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Maul swinging techniquie

Post in 'The Gear' started by wg_bent, Mar 23, 2006.

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  1. got wood?

    got wood? New Member

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    Jan 4, 2006
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    Loc:
    Acton, MA
    on the stubborn pieces or when I'm starting a large round I'll give it a bit extra by stretching (arching and elongating) the back on the backswing and essentially squatting a bit right as the maul is about to strike the round...sort of a downward knee bend to add that extra bit of force...seems to work really well for me.

    I've gotta try this handle twist method everyone is writing about!

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  2. DriftWood

    DriftWood Minister of Fire

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    Apr 5, 2006
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    Loc:
    Bluewater Area, Great Lakes
    When I get a hold of easy splitting stuff I use a small 12 LB. Monster Maul. I center the head on the edge I want to hit and in one motion toss the head straight up as hi as I can reach, straight up. Them gravity dose the rest straight down. The big 16 lb Monster Maul is getting to heavy to lift.

    ...On BOX ELDER, ELM and a lot of the wood I pick up along the road and in the river. I use wedges. I can bury all five before I get out the chain saw. I center the hammer head on wedge and in one motion toss the head straight up as hi as I can reach straight up. Them gravity dose the rest straight down. It helps being 6'5" tall. I use a Sears Craftsman 8lb hammer. (Lifetime warrantee on broken handles and mashed heads, just clear tape the name on the handle so it doesn’t ware off).
  3. fbelec

    fbelec Minister of Fire

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    Nov 23, 2005
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    northern massachusetts
    great reading guys. a couple of things to try now. i use a 12 pound fiberglassed handle maul and swing over my head. but i have to try some of these other techniques cause the slipped disk in the back only lets me do a certain amount before it tells me go sit down. one thing to remember that i find a bit strange and only because it has to do with how the body works and you almost have no control over it and that is when your swinging like your going to go thru the chopping block keep your eye on exactly where you want to hit, if you move your eye for a split second you'll miss that spot. and then it does pay to have your feet a mile apart :bug:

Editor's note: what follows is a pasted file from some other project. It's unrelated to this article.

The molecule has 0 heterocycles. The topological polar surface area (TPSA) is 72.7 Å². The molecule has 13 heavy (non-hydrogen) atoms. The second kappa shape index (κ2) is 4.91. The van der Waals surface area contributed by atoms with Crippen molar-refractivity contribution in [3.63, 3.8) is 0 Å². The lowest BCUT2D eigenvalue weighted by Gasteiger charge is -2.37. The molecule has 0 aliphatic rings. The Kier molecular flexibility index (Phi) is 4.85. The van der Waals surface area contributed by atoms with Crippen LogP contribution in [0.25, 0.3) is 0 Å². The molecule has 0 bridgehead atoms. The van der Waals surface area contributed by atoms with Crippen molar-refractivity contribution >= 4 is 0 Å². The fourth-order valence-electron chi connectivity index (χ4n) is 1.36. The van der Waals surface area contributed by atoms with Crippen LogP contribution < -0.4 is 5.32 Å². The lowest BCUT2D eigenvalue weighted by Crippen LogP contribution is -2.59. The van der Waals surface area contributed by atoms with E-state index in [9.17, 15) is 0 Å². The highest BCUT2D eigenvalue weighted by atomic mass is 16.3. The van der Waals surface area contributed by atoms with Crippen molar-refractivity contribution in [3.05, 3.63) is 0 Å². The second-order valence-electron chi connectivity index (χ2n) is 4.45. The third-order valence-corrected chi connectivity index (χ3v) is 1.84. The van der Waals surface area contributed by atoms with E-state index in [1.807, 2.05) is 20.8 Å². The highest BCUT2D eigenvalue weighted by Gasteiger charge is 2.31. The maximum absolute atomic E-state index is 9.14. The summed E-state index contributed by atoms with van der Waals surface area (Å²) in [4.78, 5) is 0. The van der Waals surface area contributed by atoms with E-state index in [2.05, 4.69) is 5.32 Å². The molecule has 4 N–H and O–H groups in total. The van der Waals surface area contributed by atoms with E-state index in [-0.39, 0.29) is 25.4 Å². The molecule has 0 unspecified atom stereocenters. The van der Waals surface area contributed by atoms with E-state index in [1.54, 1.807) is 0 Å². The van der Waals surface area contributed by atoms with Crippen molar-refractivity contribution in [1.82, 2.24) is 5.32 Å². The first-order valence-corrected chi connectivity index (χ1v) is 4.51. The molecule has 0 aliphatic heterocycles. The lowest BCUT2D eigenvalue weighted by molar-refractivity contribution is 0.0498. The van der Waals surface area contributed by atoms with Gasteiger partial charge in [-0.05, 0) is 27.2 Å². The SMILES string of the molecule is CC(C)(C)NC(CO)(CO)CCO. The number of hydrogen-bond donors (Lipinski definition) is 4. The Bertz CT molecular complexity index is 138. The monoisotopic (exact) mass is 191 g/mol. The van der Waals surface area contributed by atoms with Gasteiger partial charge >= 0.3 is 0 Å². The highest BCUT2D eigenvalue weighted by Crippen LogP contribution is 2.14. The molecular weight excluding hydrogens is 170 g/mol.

4. pinefarm

    pinefarm New Member

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    Nov 18, 2005
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    I split my wood right where it fell. I don't use a chopping block. By splitting where it fell, I leave all the bark etc. in the woods plus any unsplittable chunks. People say that frozen wood splits easier than nonfrozen. They also say you should split from the top down on chunks. I never found either of these things to be true. I do know that often you can split a tough chunk by simply turning it over. I slso always work on the end away from any knots etc. The wedging effect seems to help. I see no difference in splitting dead or live wood. The one true statement I can make is that some chunks split easier than other chunks even though they look identical. Dave Johnson
  5. Corie

    Corie Minister of Fire

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    Loc:
    Halifax, VA
    I think I might take a video next week of myself swining a maul, since it's almost impossible to describe my technique. :)

    That, and it will give me an excuse to split all of the wood I cut up with my NEW CHAINSAW
  6. onno

    onno New Member

    Joined:
    Apr 30, 2006
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    Loc:
    New York
    I'm feel a bit sad, reading about all of these splitting techniques, I split too much wood last year, that I still have a two year supply after this warm winter. I'm figuring out ways to burn more wood.

    I find that it is speed, not force, that does the trick, so most of my power is spent by the time the maul is over my head. At that point, I merely pull on the handle as it goes down. Different muscles are involved in lifting the ax up in front of you than from behind. I like going from behind because it seems less work for a greater effect. Its more like swinging than lifting. Accuracy is not a problem.

    By the end of the day, I am not as powerful as I was at the beginning of the day, but that only shows itself when there are multiple knots in the wood. Otherwise, I make sure I hit close to the edge, and try to use the right amount of force that the two parts are still standing, with the aim to spit the log into four pieces without having to pick them back up.
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